Hanna Miller has always wanted to appear on Jeopardy! She is the sort of person who gathers trivia — factoids, minutiae, gems of knowledge — with the same zeal others turn on ring tones or those inspirational rubber bracelets. And while it may be a stretch to say that she was raised on the show, it seems to have held a profound formative influence over her, one that was just begging for a means of expression.
“I’ve watched the show for ever and ever,” says Miller from her Asheville home. “When you have a lot of trivial knowledge, there really aren’t many outlets for it.”
Miller is a diminutive woman with alert blue-green eyes and a rapid-fire voice. She forms a thought faster than most people can wiggle their fingers. There is a breathless quality about her, the outward sense of a life fully lived. She teaches Pilates. She writes and edits for Mountain Xpress. She delivers history lectures at the Thomas Wolfe home. She is a reigning queen of Southern food culture. She is a corporate-travel coordinator. She waits tables at the Lobster Trap. She gets stories published in prominent places like, oh, say, American Heritage. So it’s tempting to imagine her as a terror with the answer button, all fast-twitch muscles and restless brainpower. In short, she is a person who could give old Alex Trebek a run for his money, take his practiced Canadian cool down a notch or two.
So what else was there for Miller but to make it to Jeopardy? Not win, necessarily, but join the throng of trivialites who have passed through the gameshow’s hallowed halls.
Miller’s first attempt to get on the show came in college, when she and a roommate skulked around a Connecticut casino for show tryouts. They wore costumes and packed fake IDs (Miller was 17 at the time). It didn’t go so well, and maybe that was a good thing. “Even if we’d managed to get on the show, we still would have been too young to play,” she points out.
Two years ago, fate more or less handed Miller Jeopardy! on a plate. She saw an advertisement for tryouts in the pages of Xpress, and drove to Biltmore Square Mall on the appointed day. Instead of the echoey desolation one usually encounters at that terminally underpopulated venue, the place was enlivened by the crush of hundreds of warm bodies.
“People were snaking all the way through the place,” she says. “I’m sure they’ve never had crowds like that before.”
She burned through a few rounds of questions (“they never told you how many you needed to get right to [the] Advance[d category]”) and managed to get a callback to the next round, held at the local Renaissance Hotel. Through will and determination she advanced, round by round, to a final video audition.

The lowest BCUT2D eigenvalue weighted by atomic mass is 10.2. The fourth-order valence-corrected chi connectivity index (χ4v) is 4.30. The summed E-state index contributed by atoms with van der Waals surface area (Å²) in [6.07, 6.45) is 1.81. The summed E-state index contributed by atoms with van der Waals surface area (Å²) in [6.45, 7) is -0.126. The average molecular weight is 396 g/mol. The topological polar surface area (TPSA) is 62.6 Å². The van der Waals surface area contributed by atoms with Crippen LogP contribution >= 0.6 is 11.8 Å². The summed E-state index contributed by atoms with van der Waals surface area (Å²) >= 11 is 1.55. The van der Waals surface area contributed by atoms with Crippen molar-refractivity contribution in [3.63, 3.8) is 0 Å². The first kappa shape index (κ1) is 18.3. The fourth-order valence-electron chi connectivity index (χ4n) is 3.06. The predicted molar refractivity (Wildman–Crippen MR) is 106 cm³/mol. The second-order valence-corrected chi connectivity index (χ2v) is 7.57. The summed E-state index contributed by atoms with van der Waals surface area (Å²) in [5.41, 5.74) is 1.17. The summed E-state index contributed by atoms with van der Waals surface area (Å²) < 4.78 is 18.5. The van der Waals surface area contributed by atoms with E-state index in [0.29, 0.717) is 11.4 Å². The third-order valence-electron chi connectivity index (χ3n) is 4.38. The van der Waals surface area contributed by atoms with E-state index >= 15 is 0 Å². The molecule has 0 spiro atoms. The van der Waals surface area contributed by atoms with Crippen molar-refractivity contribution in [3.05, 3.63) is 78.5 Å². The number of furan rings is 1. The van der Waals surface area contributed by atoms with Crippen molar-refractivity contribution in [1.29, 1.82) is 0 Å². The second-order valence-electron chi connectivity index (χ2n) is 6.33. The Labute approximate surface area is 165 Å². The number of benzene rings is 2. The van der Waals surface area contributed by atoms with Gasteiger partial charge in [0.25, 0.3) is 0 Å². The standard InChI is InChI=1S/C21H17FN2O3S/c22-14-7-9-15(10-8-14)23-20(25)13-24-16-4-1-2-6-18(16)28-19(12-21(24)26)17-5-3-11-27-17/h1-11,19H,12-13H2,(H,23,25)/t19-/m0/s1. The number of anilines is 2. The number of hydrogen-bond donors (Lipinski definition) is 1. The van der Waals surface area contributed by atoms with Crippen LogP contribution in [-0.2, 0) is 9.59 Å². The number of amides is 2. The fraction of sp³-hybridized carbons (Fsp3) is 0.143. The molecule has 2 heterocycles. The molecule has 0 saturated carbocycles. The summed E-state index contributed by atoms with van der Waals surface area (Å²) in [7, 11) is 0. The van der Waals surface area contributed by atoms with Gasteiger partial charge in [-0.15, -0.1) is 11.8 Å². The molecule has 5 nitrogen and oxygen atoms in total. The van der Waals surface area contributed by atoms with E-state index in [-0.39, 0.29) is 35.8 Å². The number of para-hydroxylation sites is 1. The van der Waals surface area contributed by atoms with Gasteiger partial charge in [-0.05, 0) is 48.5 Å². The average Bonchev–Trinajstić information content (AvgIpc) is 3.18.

When it was all over, the Jeopardy! scouts told Miller she’d receive a call within the year. A year-and-a-half went by. Her phone was silent.
“It turns out they had some scheduling fall through,” she explains. “When I finally got the call, I assumed they were trying to sell me a T-shirt or something. You know, I’m hungry for anything that has the word ‘Jeopardy!’ on it.”
In April, she flew to Culver City, Calif., for the show’s taping. It turns out old Alex Trebek is a bit of a cheapskate: Miller had to pay for the flight herself.
She felt good going into things. Her strengths? “Definitely sports,” she says. But the demographics on the studio shuttle bus erased any notion of an easy victory in the sports rounds. “I was the only girl on the bus. That shot that idea.”
Her fiance, Ken Raskin, traveled with her and sat in the audience during the taping, but there were no loving looks (to say nothing of clues) exchanged between them. “The rules say you can’t even make eye contact,” Miller reveals. It seems Trebek is a stickler for details.
And then it was over. Miller sat down to watch the rest of the show, a maddening experience. “There were boards where I knew the answer to every question. But what I learned is that it all comes down to luck: who you go up against, and who gets the Daily Double. I’d say it’s 99-percent luck.” (“I,” she adds, “must have left mine back in North Carolina.”)
That’s all we can tell you. Contestant rules forbid Miller disclosing anything relating to her standings or winnings prior to the show’s airing.
Hanna Miller is a doer, and her Jeopardy! appearance boils down to this: “I can cross it off my list.”
But, she adds, with a note of Thomas Wolfe-esque poignancy in her voice, “I can’t ever go back.”
Whatever the outcome, we love Hanna Miller. She has made us proud, and we applaud her. An upcoming screening at Asheville Brewing Company (see box) will let you do the same. As usual, the game gets going at 7:30 p.m. sharp. Alex Trebek won’t wait (he has denture cream to sell), so get there early.
Asheville Brewing Company downtown (77 Coxe Ave.) will host a screening party of Hanna’s Jeopardy! episode at 7:30 p.m. on Monday, July 10. 255-4077.